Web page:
June 28, 2013


Filed under: Uncategorized — sharafs @ 4:59 pm


Since 1972, Pakistan’s currency has devalued by a walloping 892%. Of all evils that plague Pakistan’s economy, a depreciating rupee appears the mother of all. Energy prices and shortfalls have more to do with devaluation than the dollar prices of IPP energy. 900 fold depreciation means that something is not right. For far too long, Pakistan’s central bank experts, economic managers and surveys have misinformed that a weak rupee is imperative to boost exports and build foreign exchange.

Devaluation and bad economics aggravate Pakistan’s downward spiral. It has led to accumulation of foreign debt, high cost of imports, low exports, substitution of cheaper imports (consumerism), the rising cost of IPP energy, energy shortfalls, flight of capital and its reverse flow in dollars, hyperinflation, rising consumer price indices, and creation of elites making windfalls through exchange rate instability, stocks, properties and corruption. While pockets of vertical richness have climbed steeply, the poverty has spread horizontally. This has led to very low human development indices, rising populations, unplanned urbanisation, poverty and crime.

Pakistan’s economic managers trained at Harvard and Westminster lack the psychology and urgency of a Pakistani.  You cannot be a hare and run with the hounds. Year after year, they play the leach sucking blood from stones. They ceaselessly contend the mantra of a weaker currency to boosts exports. They ignore the fact that countries like EU, Japan and China through their own downward monetary adjustments force the cost of economic adjustment onto emerging countries via appreciation of rival currencies. Rather than hedge this incidental appreciation through politically crafted defensive mechanisms the Central Bank allows the rupee to float and depreciate. The cycle goes on.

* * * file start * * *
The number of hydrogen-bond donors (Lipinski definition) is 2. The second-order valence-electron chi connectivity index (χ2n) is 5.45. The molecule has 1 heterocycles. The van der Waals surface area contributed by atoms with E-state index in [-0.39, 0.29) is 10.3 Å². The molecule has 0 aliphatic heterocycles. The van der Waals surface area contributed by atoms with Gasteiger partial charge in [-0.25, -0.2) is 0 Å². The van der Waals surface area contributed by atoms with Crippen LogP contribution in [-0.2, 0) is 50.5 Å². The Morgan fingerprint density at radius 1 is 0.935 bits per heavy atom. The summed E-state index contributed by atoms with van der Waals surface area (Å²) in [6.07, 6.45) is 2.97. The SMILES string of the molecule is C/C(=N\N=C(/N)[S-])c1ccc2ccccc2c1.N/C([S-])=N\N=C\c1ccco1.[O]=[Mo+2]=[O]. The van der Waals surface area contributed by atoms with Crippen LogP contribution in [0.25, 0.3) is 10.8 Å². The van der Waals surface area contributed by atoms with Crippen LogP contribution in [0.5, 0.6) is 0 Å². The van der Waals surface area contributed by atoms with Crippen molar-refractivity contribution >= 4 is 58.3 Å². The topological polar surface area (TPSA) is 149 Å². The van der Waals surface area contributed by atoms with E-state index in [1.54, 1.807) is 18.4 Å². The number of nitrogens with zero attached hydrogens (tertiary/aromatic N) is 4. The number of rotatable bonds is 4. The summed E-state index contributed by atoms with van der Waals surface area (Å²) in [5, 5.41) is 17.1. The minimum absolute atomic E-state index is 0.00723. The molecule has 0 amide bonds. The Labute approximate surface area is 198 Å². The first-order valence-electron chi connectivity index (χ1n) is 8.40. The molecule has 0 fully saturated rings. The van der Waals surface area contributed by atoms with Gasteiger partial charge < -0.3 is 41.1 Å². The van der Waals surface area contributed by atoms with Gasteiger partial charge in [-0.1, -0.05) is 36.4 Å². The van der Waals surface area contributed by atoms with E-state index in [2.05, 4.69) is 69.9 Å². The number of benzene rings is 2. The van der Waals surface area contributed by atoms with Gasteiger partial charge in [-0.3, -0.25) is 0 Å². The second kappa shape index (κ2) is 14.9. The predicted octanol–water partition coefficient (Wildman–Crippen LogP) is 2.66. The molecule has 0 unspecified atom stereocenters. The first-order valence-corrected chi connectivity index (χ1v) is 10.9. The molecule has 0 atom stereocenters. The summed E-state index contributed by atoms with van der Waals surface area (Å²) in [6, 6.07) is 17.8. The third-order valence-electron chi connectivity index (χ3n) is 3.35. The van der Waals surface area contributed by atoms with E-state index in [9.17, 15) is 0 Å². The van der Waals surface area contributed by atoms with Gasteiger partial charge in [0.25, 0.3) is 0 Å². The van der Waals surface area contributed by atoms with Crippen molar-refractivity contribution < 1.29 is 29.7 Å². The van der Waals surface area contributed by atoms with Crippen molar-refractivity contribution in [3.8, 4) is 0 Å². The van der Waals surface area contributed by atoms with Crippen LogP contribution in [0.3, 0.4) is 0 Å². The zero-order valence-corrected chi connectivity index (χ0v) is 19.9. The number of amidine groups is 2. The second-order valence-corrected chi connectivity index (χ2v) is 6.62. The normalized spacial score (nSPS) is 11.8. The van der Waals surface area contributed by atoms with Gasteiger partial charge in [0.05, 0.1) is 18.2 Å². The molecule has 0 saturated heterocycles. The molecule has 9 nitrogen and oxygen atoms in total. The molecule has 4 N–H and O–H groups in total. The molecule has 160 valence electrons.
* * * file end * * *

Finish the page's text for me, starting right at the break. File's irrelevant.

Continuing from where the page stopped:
But there is a silver lining with a counter narrative. Despite such massive economic mishandling, Pakistan’s unregulated economy has managed to sustain itself and acted to offset disadvantages of state controlled management. This undocumented sector evades tax collection but donates generously to social causes. The ‘Not for Profit’ organisations catering to the deprived segments of the society far outweigh the direct taxes collected by the FBR. Pakistan’s social capital is there to be exploited.

Pakistan’s monetary policies are divided into two categories. The first phase began in 1955 and ended in 1972. During this period the Rupee Dollar parity began from 3.30 and ended at 4.77, meaning a devaluation of 44.5%. The influx of US Aid through MAP led to rapid industrialisation and an export led economy as a result of which the growth surged and sustained itself between 5-6% of the GDP.  The Central Bank allowed the rupee to float while retaining its value due to exports of Jute, tea, cotton, textiles and instruments. Pakistan was a role model developing country and a pride for IBRD, Word Bank, and IMF. However, inequitable distribution of wealth, permit mafias and failure to address compulsions of domestic political economy led to a civil war and disintegration.